Portraits of Jewish Learning, edited by Diane Tickton Schuster, is a collection of portraits drawn from across the wide field of Jewish education. Portraits of Jewish Learning (PoJL) joins a small, but important, literature of portraiture in Jewish education in the past decade, including Ingall’s (2006) Down the Up Staircase, Wertheimer’s (2009) Learning in Community, and Tauber’s (2015) Open Minds, Devoted Hearts. In PoJL, most of the participating writers were deeply involved in the learning processes they illuminate, an intimate vantage point that helps to produce rich and nuanced images of learning.
Updated: Aug. 18, 2020
From Day School to High School: An Exploratory Study on Jewish Adolescent Girls’ Identity Development
What does it mean to be a Jewish girl today and how do Jewish adolescent girls navigate their identity? This study is exploratory and designed to understand how three girls, who are recent day school graduates, experience the process of identity development as they begin high school. While the sample is small, the study reveals new directions for looking at Jewish girls and questions that need to be asked when researching their lives. It concludes with a few suggestions for thinking about how to conduct future research with Jewish girls.
Updated: Aug. 18, 2020
The articles in this issue confirm that today’s Jewish teenagers are a generation of creative thinkers; they will not be the passive recipients of an ancient tradition. Instead, they are broadly categorized as a generation from whom Jewish wisdom, values, and tradition are most readily adapted when presented in a nondogmatic, inquiry-based approach, where their role is to internalize, make sense of, and produce their own meaning. There is a tremendous opportunity for educators and for places of Jewish learning if they adapt to these practices: a generation of Jewish teenagers is open and willing to actively participate in those journeys.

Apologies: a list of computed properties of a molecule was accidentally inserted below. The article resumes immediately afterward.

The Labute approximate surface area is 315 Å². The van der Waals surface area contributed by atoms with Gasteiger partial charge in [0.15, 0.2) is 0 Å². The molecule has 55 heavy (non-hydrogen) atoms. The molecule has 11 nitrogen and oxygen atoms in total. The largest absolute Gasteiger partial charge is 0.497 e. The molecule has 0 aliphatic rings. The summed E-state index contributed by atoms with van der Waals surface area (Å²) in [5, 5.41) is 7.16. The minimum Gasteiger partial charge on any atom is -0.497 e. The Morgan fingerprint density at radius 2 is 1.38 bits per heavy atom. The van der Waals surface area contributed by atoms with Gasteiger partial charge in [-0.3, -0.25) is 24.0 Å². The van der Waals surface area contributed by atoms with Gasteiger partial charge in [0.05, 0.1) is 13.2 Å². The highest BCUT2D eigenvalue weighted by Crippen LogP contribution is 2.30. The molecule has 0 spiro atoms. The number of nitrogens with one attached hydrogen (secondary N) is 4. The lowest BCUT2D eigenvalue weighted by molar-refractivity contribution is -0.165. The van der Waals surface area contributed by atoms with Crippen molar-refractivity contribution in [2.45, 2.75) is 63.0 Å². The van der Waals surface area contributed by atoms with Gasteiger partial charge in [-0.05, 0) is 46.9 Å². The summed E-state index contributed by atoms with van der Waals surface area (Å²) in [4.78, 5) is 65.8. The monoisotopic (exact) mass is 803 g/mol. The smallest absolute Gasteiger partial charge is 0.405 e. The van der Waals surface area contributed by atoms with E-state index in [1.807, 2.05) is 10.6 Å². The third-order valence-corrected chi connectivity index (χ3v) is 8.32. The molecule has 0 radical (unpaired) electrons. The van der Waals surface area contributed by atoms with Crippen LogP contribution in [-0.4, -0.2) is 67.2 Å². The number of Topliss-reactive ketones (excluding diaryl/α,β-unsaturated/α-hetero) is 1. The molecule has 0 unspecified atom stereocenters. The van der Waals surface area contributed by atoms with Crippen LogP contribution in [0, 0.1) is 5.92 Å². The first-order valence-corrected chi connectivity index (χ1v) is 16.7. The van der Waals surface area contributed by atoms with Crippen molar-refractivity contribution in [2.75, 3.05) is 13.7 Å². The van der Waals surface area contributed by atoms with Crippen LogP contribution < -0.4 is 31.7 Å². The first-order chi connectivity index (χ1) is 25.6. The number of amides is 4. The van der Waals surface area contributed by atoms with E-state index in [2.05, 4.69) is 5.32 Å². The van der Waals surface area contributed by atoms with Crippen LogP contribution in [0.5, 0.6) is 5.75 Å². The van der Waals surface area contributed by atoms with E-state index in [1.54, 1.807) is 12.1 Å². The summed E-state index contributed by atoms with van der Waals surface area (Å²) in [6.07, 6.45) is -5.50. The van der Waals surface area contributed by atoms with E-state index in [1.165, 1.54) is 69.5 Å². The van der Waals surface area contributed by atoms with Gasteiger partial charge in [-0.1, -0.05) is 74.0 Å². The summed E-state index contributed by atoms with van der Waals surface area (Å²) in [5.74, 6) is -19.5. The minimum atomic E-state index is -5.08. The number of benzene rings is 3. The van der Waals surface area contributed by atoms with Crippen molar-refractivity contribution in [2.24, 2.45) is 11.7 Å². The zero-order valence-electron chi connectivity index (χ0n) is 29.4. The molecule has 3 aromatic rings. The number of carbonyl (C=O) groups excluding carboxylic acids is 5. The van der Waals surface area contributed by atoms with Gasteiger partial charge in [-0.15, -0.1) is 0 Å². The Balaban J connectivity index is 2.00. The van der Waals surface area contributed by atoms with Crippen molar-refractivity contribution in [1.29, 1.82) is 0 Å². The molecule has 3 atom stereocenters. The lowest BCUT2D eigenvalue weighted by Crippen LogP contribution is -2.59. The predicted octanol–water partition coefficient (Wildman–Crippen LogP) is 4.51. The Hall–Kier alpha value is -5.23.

Updated: Aug. 17, 2020
Sometimes what is so obvious to us needs to be restated: Jewish day schools are places of excellence, in ways that the word “education” only begins to cover. Their excellence has never been more apparent than now, during the pandemic of COVID-19. At a time when schools everywhere are struggling to teach, to engage students, and to attend to the stress and mental health challenges of prolonged isolation and confinement, Jewish schools are rising to the fore for their ability to adapt, to persevere, to provide care and support to their students and families. With all of the uncertainty in the world, it’s therefore a good time to revisit some of the arguments for Jewish schooling, with a special appeal to parents feeling a sense of heightened instability, uncertainty, and anxiety.